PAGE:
Phytophthora Crown and Root Rot In Potted Plants
With the end of a rainy winter and spring, certain diseases have been supported by the wet and cool conditions. Phytophthora are worldwide-recognized plant pathogenic microorganisms, many of which cause root and collar rot diseases and complete their lifecycle in the presence of water. Phytophthora release swimming spores that move through water and are attracted to plant root exudates. The conditions created in the root environment of potted plants exacerbate the problem, and crown and root rots are frequently seen on plants in pots.
Fig 2. Phytophthora has developed up into the trunk crown, just above the soil line. The brown tissue is the wood that has been killed. Photo: UC IPM.
Fig 1. Diplacus aurantiacus 'Trish' showing above ground symptoms because of various degrees of Phytophthora root rot. Photo: S. Tjosvold.
Once susceptible plant roots are infected, the pathogen can cause root rot. At first, leaves can be smaller than normal and have chlorosis or interveinal chlorosis (Fig 1). The disease can develop up into the root crown near the soil line. When Phytophthora
infects at or develops into the root crown near the soil line, the disease is described as a “crown rot.” At this stage, leaves may droop and the plant dies even with adequate soil moisture. Cutting just under the bark at or just above the soil line may reveal dead inner bark tissue (Fig 2). The dead tissue may be reddish brown, brown, or black and will differ from healthy tissue, which can be white, green, or pink depending on the type of plant or tissue.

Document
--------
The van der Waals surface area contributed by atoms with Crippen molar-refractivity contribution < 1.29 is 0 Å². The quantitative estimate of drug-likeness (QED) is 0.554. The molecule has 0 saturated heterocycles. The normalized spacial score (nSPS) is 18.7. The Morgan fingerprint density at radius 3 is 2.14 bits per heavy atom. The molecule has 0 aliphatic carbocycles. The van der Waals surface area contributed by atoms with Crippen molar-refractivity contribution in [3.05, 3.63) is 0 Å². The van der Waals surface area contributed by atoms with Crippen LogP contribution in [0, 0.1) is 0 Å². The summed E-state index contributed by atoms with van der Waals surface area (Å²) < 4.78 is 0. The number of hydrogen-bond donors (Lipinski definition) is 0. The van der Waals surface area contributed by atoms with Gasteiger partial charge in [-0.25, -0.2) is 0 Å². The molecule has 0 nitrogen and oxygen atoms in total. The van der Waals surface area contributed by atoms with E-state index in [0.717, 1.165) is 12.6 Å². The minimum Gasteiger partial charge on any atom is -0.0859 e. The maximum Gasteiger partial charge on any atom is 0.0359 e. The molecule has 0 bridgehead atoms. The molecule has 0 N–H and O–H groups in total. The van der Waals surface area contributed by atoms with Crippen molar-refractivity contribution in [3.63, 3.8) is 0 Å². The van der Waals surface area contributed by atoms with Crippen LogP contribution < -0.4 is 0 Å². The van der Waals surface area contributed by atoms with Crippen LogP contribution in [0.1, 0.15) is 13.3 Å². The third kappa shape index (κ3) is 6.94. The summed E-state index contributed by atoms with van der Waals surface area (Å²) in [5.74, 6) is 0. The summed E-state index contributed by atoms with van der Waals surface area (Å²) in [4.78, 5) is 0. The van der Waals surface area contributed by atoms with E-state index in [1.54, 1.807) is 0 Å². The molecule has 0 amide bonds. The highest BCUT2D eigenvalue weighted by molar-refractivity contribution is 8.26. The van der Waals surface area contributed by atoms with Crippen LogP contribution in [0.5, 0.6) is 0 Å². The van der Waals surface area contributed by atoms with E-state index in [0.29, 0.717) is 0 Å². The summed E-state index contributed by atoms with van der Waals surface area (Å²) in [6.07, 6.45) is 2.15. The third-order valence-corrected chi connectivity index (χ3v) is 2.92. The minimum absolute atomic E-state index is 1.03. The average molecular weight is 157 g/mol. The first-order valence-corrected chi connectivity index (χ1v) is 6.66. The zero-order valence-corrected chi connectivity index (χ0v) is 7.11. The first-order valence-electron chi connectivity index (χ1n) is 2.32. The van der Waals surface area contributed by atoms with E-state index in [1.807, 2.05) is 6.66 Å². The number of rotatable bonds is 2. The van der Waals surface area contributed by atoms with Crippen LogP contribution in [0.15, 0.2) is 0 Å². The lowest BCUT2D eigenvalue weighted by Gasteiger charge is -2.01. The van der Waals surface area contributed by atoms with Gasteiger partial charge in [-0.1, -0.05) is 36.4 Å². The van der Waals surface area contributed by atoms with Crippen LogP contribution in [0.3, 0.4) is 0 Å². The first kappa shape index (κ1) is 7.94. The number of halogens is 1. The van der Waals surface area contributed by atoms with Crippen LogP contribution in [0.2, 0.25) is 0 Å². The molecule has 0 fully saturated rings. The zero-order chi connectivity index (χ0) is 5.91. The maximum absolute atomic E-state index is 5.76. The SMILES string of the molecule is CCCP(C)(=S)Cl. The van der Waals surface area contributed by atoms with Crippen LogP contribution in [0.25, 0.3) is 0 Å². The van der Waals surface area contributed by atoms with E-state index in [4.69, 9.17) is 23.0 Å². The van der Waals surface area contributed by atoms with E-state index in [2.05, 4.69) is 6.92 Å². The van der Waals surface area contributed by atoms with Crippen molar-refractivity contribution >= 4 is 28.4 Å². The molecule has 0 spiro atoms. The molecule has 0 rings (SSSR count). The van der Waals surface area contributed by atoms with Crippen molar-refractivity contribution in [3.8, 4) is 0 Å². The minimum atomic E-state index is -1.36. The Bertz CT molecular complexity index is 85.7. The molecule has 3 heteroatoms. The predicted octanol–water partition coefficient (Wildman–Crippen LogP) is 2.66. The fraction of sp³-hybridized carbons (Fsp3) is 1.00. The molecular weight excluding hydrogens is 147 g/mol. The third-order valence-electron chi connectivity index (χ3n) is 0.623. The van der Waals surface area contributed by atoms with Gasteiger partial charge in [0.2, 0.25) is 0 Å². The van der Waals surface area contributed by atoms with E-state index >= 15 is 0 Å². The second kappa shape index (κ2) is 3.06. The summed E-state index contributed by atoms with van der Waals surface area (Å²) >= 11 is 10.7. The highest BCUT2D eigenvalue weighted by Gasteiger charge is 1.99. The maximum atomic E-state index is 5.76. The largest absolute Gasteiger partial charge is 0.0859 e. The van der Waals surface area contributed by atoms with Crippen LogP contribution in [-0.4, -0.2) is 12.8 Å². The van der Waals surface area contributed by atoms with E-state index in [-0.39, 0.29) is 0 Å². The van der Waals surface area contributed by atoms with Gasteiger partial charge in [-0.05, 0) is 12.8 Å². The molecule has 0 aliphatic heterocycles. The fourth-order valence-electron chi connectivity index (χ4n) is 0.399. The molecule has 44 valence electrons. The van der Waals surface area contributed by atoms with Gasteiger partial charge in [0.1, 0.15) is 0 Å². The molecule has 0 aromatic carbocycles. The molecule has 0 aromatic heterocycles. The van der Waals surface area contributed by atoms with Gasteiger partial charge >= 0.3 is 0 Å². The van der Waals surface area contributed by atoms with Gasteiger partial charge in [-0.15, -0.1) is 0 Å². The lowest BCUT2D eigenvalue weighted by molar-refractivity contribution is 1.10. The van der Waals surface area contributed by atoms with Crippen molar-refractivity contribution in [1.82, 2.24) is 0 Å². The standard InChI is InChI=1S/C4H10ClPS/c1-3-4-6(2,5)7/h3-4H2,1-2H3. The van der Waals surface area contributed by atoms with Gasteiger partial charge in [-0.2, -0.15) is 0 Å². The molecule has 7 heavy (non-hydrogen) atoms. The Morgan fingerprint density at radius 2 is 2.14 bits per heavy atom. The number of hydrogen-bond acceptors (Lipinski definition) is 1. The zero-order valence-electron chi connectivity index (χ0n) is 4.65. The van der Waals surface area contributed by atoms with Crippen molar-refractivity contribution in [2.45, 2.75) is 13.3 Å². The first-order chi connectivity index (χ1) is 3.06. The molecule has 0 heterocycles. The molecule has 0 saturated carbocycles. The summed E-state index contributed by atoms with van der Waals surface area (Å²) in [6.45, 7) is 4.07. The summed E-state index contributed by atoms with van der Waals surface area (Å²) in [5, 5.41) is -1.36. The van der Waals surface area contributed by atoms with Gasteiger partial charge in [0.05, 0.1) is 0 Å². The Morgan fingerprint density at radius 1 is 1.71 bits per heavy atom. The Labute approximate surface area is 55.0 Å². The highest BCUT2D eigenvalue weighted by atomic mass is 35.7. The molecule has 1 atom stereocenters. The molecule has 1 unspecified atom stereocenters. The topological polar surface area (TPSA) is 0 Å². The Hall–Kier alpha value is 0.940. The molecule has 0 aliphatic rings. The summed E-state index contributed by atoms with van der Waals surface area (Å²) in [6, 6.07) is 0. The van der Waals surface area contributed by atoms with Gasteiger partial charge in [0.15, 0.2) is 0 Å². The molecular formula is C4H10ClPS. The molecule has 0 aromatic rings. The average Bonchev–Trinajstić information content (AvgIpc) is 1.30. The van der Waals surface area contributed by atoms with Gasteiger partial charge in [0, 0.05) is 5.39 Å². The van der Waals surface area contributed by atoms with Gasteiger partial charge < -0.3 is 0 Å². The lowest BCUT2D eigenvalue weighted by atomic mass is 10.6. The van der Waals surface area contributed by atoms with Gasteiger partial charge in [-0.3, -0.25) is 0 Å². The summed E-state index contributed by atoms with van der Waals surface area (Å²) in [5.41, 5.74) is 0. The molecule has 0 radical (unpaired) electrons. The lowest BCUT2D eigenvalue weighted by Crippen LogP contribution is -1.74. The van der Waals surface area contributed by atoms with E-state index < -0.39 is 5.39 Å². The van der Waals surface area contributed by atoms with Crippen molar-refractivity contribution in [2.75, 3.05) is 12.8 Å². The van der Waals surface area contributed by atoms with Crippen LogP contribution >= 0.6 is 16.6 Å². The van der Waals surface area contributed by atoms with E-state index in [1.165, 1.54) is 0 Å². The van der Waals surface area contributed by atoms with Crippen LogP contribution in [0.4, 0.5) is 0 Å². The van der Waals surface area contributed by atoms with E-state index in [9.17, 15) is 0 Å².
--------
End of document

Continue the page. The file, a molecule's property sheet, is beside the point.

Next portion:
Fig 3. Sticky monkeyflower with Phytophthora root rot. All fine feeder roots are infected and necrotic. Photo: S. Tjosvold.
Root balls must be examined by carefully removing the pot to expose the roots. Sometimes gently shaking, or washing the soil mix from the outer portion of the rootball, can allow for a better examination. Diseased roots can be reddish brown to dark brown while healthy roots are often white to tan, depending on the plant species (Fig 3). Feeder roots can be rotted away, and heavier roots can be discolored. Fleshy roots of some plant species can be brown, water-soaked and flaccid. They may also be brittle, thin and rotted inside, while healthy roots are often turgid and crisp.
There are no good control measures for this disease. There are no fungicides that cure the disease once roots are infected. It is best to insure that you buy healthy uninfected plants from reputable suppliers. Provide irrigation and drainage that minimizes water-logged soil conditions. For more information on Phytophthora crown and root rot in the garden, visit our IPM website here. For quick tips on diagnosis and management of Phytophthora crown and root rot, visit this IPM website. If you have questions, contact us online, by phone or in person to get answers to your gardening quandaries!